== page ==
Dragon Quest V

A man named Papas awaits the birth of his son, after which something mysterious happens to his wife. Years later, Papas travels with his son across the world in search of something. Dragon Quest V was the first installment of the Enix series to appear on the Super NES, as well as the first not to reach North America, given that the company’s American branch would close for about a decade. A shame, since the fifth installment is an enjoyable title despite its flaws.

As with previous installments of the franchise, combat is randomly-encountered and turn-based, though this time, active party size is down to three characters. However, the player ultimately gains access to a carriage that allows him or her to switch out characters before a round of battle. Before a round, moreover, the player can also adjust party A.I., although there is the option of manually inputting commands for each character. Inputting commands for every character naturally begins a round of combat. As usual, turn order can annoyingly vary, and the escape option isn’t foolproof. Still, most battles are fairly fast-paced, with commands executing quickly.

One main twist in the battle system is that occasionally after a fight is over, enemies will offer to join your party, which comes in handy given the deficit of human characters early on in the game. The player can level up and equip monsters just like human characters, although he or she can only have a certain number in the party at once, and thus need to leave excess monsters behind at special facilities. Another twist is that if a monster’s intelligence stat is too low, it may not follow whatever commands the player gives it in battle. Still, the battle system works well, and is one of the main draws to the game.

Interaction is okay, but could’ve certainly been better. The menus are generally easy to navigate, and conveniences such as spells that allow the player to exit dungeons instantly and revisit towns exist like in previous installments of the series. Shops also show how new equipment increases or decreases your character’s stats. There are still some annoyances, though, such as the endless confirmations that occur when performing frequent tasks at facilities, the need to use a particular spell to see the effects of items, and a lack of direction at times. Nonetheless, interaction is passable.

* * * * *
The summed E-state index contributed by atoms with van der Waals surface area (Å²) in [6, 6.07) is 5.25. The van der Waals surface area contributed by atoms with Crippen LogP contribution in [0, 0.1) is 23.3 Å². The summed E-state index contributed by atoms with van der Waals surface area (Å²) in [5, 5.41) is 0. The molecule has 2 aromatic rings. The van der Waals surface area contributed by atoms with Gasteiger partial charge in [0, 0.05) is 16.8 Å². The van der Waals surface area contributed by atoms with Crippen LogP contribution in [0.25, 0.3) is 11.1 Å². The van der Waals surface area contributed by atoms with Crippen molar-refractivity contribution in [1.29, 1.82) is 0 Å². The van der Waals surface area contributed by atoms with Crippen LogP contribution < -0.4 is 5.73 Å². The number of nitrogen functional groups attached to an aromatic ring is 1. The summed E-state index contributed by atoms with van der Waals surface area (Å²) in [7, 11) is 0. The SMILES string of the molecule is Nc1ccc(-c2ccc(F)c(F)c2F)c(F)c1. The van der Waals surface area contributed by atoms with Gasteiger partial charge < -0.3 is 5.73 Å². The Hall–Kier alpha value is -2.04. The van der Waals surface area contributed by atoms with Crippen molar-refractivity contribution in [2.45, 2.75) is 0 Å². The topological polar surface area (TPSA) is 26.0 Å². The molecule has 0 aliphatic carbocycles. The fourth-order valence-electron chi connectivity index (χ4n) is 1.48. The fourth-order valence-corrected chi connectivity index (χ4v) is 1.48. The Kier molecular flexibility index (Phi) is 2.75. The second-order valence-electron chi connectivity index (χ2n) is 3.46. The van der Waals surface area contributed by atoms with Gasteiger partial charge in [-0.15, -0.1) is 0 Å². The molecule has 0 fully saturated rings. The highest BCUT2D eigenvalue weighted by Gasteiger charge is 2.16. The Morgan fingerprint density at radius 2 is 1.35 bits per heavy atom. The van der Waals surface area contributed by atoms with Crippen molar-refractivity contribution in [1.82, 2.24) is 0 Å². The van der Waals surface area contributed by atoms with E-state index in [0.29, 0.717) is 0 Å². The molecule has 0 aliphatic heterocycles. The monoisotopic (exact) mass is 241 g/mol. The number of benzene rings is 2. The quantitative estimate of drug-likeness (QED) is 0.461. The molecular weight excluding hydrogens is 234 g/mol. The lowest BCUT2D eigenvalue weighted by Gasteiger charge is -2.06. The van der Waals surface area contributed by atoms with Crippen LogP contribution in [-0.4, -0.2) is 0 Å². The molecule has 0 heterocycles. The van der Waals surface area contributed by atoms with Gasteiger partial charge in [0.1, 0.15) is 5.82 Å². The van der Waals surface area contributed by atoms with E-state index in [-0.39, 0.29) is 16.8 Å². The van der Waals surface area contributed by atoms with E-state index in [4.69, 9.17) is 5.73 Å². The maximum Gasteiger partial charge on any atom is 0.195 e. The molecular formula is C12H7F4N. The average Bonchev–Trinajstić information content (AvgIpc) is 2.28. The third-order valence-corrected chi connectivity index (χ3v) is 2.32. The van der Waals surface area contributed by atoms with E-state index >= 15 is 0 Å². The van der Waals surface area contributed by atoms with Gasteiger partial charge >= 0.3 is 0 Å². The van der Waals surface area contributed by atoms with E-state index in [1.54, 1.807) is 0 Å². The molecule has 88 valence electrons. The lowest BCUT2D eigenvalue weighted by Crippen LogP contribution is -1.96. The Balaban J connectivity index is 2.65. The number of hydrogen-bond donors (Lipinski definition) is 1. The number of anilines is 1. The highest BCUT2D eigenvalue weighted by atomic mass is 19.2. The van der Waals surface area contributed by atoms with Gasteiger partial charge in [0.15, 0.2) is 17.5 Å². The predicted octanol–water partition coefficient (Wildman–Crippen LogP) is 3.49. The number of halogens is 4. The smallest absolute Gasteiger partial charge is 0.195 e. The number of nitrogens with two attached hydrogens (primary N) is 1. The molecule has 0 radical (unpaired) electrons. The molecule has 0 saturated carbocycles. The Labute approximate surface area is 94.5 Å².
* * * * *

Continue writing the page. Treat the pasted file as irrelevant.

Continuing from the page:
Each installment of the Dragon Quest series has introduced something new to the franchise, in some instances the genre, as well, and the fifth chapter continues this trend, introducing the ability to capture monsters for use in combat, predating even the Pok‚mon series by a few years with this feature. The story also shows some signs of creativity, although the fifth installment does retain features from its predecessors like turn-based combat and many enemies, yet is still distinctive in its own right.

The story is fairly interesting, although like most installments of the series, it somewhat takes a backseat, with scarce depth and development throughout the game. There are some good twists that occur throughout the title’s generations, and despite the somewhat awkward pacing, the plot is nonetheless one of the better ones of the series.

The soundtrack, though, is one of Koichi Sugiyama’s best, with plenty of good tracks such as the battle theme and sailing music. The sound effects, though, are still more or less the same as they were in previous installments. The graphics, furthermore, are a definite step above those of the NES Dragon Quests, with vibrant colors and nice monster art, although monsters in battle are still inanimate, with no view of your characters in combat, either. Overall, the fifth Dragon Quest looks decent yet sounds better.

Finally, the game isn’t terribly lengthy, taking somewhere from twenty to thirty hours to complete, with an extra dungeon accessible after beating the final boss and some occasional sidequests boosting playing time. Overall, Dragon Quest V is a worthy addition to the series; though some aspects such as interaction, the story, and the visuals could’ve certainly been better, its solid combat and music largely compensate for those shortcomings. It would receive a remake on the Playstation 2, though odds are it will remain in Japan and thus be out of reach for mainstream American gamers, at least perhaps until the next remake.

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